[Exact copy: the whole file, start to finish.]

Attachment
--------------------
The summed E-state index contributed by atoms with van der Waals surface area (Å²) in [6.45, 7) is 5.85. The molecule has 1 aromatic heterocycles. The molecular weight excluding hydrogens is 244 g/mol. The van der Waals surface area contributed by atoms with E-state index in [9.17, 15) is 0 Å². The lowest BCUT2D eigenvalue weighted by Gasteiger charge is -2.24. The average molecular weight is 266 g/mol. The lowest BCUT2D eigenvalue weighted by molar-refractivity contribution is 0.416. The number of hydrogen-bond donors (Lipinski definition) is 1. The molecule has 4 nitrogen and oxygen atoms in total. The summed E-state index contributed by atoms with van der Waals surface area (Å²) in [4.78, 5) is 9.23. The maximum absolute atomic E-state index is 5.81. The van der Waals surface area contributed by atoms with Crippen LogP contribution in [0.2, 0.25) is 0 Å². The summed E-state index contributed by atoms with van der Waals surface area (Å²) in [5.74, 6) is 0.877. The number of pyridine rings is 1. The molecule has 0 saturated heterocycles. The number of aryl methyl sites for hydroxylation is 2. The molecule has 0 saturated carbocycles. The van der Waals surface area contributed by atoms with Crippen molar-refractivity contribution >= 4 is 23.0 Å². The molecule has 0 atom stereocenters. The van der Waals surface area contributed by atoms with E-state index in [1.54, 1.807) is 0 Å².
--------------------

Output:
The summed E-state index contributed by atoms with van der Waals surface area (Å²) in [6.45, 7) is 5.85. The molecule has 1 aromatic heterocycles. The molecular weight excluding hydrogens is 244 g/mol. The van der Waals surface area contributed by atoms with E-state index in [9.17, 15) is 0 Å². The lowest BCUT2D eigenvalue weighted by Gasteiger charge is -2.24. The average molecular weight is 266 g/mol. The lowest BCUT2D eigenvalue weighted by molar-refractivity contribution is 0.416. The number of hydrogen-bond donors (Lipinski definition) is 1. The molecule has 4 nitrogen and oxygen atoms in total. The summed E-state index contributed by atoms with van der Waals surface area (Å²) in [4.78, 5) is 9.23. The maximum absolute atomic E-state index is 5.81. The van der Waals surface area contributed by atoms with Crippen LogP contribution in [0.2, 0.25) is 0 Å². The summed E-state index contributed by atoms with van der Waals surface area (Å²) in [5.74, 6) is 0.877. The number of pyridine rings is 1. The molecule has 0 saturated heterocycles. The number of aryl methyl sites for hydroxylation is 2. The molecule has 0 saturated carbocycles. The van der Waals surface area contributed by atoms with Crippen molar-refractivity contribution >= 4 is 23.0 Å². The molecule has 0 atom stereocenters. The van der Waals surface area contributed by atoms with E-state index in [1.54, 1.807) is 0 Å².